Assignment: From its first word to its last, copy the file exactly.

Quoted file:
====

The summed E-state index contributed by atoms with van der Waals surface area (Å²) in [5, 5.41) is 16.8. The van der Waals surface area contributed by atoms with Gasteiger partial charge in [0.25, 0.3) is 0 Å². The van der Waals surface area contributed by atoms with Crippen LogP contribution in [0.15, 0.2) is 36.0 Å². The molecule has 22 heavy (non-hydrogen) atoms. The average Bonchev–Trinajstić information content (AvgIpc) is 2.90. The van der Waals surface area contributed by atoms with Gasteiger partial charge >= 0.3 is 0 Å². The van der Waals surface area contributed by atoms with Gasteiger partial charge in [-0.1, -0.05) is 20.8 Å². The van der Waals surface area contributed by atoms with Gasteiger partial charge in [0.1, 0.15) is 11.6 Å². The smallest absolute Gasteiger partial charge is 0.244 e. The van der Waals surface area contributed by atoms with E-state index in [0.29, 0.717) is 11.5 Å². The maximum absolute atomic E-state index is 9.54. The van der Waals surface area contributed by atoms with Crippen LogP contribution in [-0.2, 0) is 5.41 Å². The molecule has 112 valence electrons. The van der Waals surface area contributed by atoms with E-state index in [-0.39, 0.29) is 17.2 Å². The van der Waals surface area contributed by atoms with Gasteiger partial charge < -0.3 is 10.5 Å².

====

The summed E-state index contributed by atoms with van der Waals surface area (Å²) in [5, 5.41) is 16.8. The van der Waals surface area contributed by atoms with Gasteiger partial charge in [0.25, 0.3) is 0 Å². The van der Waals surface area contributed by atoms with Crippen LogP contribution in [0.15, 0.2) is 36.0 Å². The molecule has 22 heavy (non-hydrogen) atoms. The average Bonchev–Trinajstić information content (AvgIpc) is 2.90. The van der Waals surface area contributed by atoms with Gasteiger partial charge >= 0.3 is 0 Å². The van der Waals surface area contributed by atoms with Gasteiger partial charge in [-0.1, -0.05) is 20.8 Å². The van der Waals surface area contributed by atoms with Gasteiger partial charge in [0.1, 0.15) is 11.6 Å². The smallest absolute Gasteiger partial charge is 0.244 e. The van der Waals surface area contributed by atoms with E-state index in [0.29, 0.717) is 11.5 Å². The maximum absolute atomic E-state index is 9.54. The van der Waals surface area contributed by atoms with Crippen LogP contribution in [-0.2, 0) is 5.41 Å². The molecule has 112 valence electrons. The van der Waals surface area contributed by atoms with E-state index in [-0.39, 0.29) is 17.2 Å². The van der Waals surface area contributed by atoms with Gasteiger partial charge < -0.3 is 10.5 Å².